Had it been situated in the third floor art gallery upstairs, then the show would doubtless have been one of those worthy but dry intellectual explorations into psychological aspects of the inner meaning of outer space or some such convoluted construction but downstairs the displays tend to be a bit more populist, to use today’s most overworked adjective. And so it is here where a pulp magazine aesthetic is employed to show examples of every sci-fi cliché from scary hairy monsters to intergalactic bikini-clad Amazons, and from parades of robots androids and cybermen on to the exploration of all those lost worlds found to be full of man-eating plants, giant gorillas and angry anachronistic dinosaurs. It’s all utterly daft but also strangely compelling and who could fail to smile in happy recognition at seeing displays of actual Star Wars stormtrooper face masks or video clips that include Thunderbird spaceships; Jurassic Park brontosauri and Wonder Woman theatrics?
Having chilled down a bit picking my way through the dark twilit world of the Curve Gallery corridor I feel sufficiently revived to make a return back out into the heat of the bright city light. And so, after another couple of steamy tube rides, I’m headed off to the Serpentine Gallery, not to join the absurdly long queue of people lined up to see the Grayson Perry pottery show, but for a quick peek at this year’s outdoor pavilion commission. And, without wishing to appear to damn with faint praise, I guess I’d have to say that it sort of looks ok. Most of the architects that get to have a go at putting up these temporary gazebo shelters seem to go to great efforts to try to show how complicatedly clever they can be in erecting absurdist structures designed to dazzle the eye and surprise the sensibilities. But this time Francis Kere has taken a more considered and sensible approach and put together a sort of simple stack of wood and metal poles to create a very reasonable, unflashy kind of a structure that offers suitable shade from the sun for today’s visitor and hopefully similar protection from the showers that will inevitably be following in the weeks to come. I’m not sure in today’s climate whether such a humble, unambitious approach to solving architectural problems will endear him to future clients but I for one appreciate the gesture.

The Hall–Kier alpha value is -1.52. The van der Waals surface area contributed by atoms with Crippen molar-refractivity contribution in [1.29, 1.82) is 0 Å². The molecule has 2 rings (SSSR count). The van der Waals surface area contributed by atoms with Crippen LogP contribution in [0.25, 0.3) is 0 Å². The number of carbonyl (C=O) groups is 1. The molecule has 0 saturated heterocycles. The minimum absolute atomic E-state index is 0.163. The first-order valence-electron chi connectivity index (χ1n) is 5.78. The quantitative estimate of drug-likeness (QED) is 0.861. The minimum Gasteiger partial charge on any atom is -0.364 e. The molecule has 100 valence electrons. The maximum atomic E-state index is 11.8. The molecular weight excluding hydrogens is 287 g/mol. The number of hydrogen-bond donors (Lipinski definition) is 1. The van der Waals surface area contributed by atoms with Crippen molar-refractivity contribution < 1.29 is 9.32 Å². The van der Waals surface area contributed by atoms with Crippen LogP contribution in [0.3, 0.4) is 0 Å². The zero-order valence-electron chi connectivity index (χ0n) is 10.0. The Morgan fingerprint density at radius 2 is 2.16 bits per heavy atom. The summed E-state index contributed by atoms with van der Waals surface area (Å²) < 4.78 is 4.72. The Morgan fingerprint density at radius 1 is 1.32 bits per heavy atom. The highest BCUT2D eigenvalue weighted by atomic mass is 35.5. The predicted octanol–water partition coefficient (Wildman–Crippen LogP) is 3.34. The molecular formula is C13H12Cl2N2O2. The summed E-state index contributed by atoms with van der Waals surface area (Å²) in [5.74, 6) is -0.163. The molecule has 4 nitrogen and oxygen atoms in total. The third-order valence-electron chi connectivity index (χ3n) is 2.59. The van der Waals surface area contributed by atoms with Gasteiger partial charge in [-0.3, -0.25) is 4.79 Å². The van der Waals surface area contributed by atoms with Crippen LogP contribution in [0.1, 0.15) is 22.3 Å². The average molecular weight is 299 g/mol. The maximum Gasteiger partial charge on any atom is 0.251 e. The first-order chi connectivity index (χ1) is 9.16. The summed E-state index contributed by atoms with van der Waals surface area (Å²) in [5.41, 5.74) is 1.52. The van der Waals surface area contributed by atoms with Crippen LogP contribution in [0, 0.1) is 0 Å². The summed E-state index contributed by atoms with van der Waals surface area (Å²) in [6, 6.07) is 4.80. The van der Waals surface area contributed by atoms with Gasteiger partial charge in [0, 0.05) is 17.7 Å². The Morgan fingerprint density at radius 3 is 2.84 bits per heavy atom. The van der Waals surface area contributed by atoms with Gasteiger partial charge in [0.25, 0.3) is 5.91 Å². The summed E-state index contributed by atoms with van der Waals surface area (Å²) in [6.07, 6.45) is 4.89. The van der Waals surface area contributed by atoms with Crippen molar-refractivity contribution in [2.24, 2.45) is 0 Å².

And so to Exhibition Road and the final gentle downhill trudge to the Victoria & Albert Museum and regular readers may recall that a couple of blogs ago I made mention of the fact that work was nearing completion on some internal redevelopments being undertaken here. Employing the typical light sarcasm with which I endeavour to pad out these paragraphs of persiflage, I suggested that when the hoardings came down there would doubtless be revealed a new café and a shop but I also hoped that the architects would not forget to add in some additional exhibition space. Well, the bandages are now off and, having visited, I can confirm that there is indeed a new café and a new shop all brimming full with eager touristic consumers. And I’m pleased – not to say even a little surprised – to be able to report that there is also quite a reasonably large-sized new underground exhibition space entitled the Sainsbury Gallery. But what is the opening exhibition with which the curators have chosen to launch this exciting new venture? Rather bizarrely, it seems that those in charge appear to have been so distracted with the other more important aspects of the redesign that there is in fact no show – it’s just an empty hall containing one very bored invigilator watching a handful of confused people walk round wondering where the art and artefacts are. I did ask and apparently there will be temporary exhibitions in due course. Of course, the Museum’s new director, Tristram Hunt, is better known as being a failed Labour politician with no experience of museum practice or curation so maybe we are merely witnessing an early example of his lack of experience and I’m sure he’ll soon get the idea and realise that a museum is meant to…oh well, I think I’ll just give up on the sarcasm, sometimes I just can’t hope to compete with the absurdity of situations in the real world where emptiness is considered a suitable choice for the inaugural exhibition in a brand new gallery space.